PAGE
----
Purposeful Planner

Diana Fernandez, TYL ’12, knew from a young age that she wanted to change the world. Now, as a landscape architect in global design firm Sasaki Associates’ Boston office, Fernandez literally shapes the soil and builds environments in locations across the country.

Diana Fernandez leaning against a railing outside of a building.
Photo credit: Jonathan Kannair

A winding path

Few in her field share Fernandez’s life experience. Until the age of five, she lived in a rural village outside Santiago, Dominican Republic. There was no electricity or running water. But to Fernandez, it felt like “paradise.”

“I didn’t know I was poor,” Fernandez said. “We had a really close connection to the land, both for survival and our livelihoods.”

Despite the natural beauty, her parents wanted a different life for their children, so they moved the family to Queens. It was a completely new world, one that was further turned upside down when Flights 11 and 175 crashed into the World Trade Center on 9/11. Her parents again moved the family, this time to Pennsauken, a New Jersey community across the Delaware River from Northeast Philadelphia.

But there was one more curveball left: pregnancy. Fernandez learned she would become a mother while serving as class president in the 11th grade, and welcomed her daughter later that academic year. 

“It was a really challenging time in my life to try to figure out what to do with all these aspirations I had for the world I wanted to create and live in,” Fernandez said.

Diana At a Glance

A resilient future

The close proximity of Temple to her home enabled Fernandez to commute, and its flexibility for nontraditional students allowed her to continue working to support her family. Fernandez toyed with the idea of studying political science or architecture, but during an urban planning course in her first semester she came to realize the power inherent in shaping a landscape.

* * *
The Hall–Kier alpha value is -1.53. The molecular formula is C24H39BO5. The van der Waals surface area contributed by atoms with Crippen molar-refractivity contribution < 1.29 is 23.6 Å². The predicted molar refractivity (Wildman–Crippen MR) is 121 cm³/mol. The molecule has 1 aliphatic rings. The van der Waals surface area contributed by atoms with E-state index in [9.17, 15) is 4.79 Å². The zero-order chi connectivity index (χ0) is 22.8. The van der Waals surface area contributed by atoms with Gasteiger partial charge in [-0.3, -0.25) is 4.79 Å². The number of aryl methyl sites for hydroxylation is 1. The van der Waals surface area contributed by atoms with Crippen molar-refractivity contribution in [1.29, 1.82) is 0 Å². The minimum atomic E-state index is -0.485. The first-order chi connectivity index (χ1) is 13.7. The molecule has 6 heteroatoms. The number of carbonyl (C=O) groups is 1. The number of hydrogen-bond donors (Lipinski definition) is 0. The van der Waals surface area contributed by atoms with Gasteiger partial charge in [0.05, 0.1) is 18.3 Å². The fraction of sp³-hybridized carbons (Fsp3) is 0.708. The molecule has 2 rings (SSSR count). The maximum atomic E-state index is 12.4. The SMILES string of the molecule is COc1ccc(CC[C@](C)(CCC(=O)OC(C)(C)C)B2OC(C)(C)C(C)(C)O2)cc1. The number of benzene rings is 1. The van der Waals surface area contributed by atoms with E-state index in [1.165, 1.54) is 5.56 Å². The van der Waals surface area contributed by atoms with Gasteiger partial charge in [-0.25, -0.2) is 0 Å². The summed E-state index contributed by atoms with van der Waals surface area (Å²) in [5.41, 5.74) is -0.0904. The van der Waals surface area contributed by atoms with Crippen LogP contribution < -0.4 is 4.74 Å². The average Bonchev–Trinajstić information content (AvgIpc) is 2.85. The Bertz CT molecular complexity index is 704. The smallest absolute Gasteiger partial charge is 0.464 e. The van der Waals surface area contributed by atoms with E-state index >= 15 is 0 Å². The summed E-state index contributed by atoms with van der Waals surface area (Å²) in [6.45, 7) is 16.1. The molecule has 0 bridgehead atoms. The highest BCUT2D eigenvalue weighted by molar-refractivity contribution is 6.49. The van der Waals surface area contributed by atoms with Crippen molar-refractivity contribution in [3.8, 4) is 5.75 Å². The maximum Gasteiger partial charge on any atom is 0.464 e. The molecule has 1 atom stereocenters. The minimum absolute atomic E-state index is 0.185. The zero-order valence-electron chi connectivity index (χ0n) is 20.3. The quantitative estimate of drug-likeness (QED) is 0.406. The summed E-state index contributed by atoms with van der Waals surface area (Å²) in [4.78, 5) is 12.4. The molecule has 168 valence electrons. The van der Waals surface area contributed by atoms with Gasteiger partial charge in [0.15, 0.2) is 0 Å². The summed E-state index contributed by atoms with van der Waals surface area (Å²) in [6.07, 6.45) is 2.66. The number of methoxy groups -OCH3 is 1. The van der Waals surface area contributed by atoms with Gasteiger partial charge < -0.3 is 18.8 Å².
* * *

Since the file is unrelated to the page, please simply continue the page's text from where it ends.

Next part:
It quickly became apparent she had found her calling.

“It’s a culmination of my life experiences,” Fernandez said. “Trying to work toward a more just future that is resilient for all people.”

As she moved through the program, four of her designs won American Society of Landscape Architects awards. Most renowned was her exhibition Above Below Beyond, in which Fernandez and fellow designer Amy Syverson, TYL ’12, reimagined Philadelphia’s abandoned Reading Railroad as an elevated public space. The project served as the inspiration for a real-world revitalization of the line as The Rail Park, with a quarter-mile Phase 1 component north of Chinatown already open to the public.

Changing the world was never a question

At Sasaki, Fernandez has been named a Landscape Architecture Foundation Fellow, through which she’ll continue to rethink how design processes can better incorporate social, cultural and linguistic knowledge.

But Fernandez is also a leader among a new, more diverse generation of planners, who are thinking about more than just visual aesthetics.

“I just love the ability to shape society at all these different stages,” Fernandez said. “The connection between land and power is really important. Land and landscape in the public realm is really the most poignant expression of power in our society. And if we can start to shape it differently, I think we can embrace and create new perspectives for how we can move through the world differently than we are today.”

By Kyle Bagenstose, KLN ’11, and Cal Setar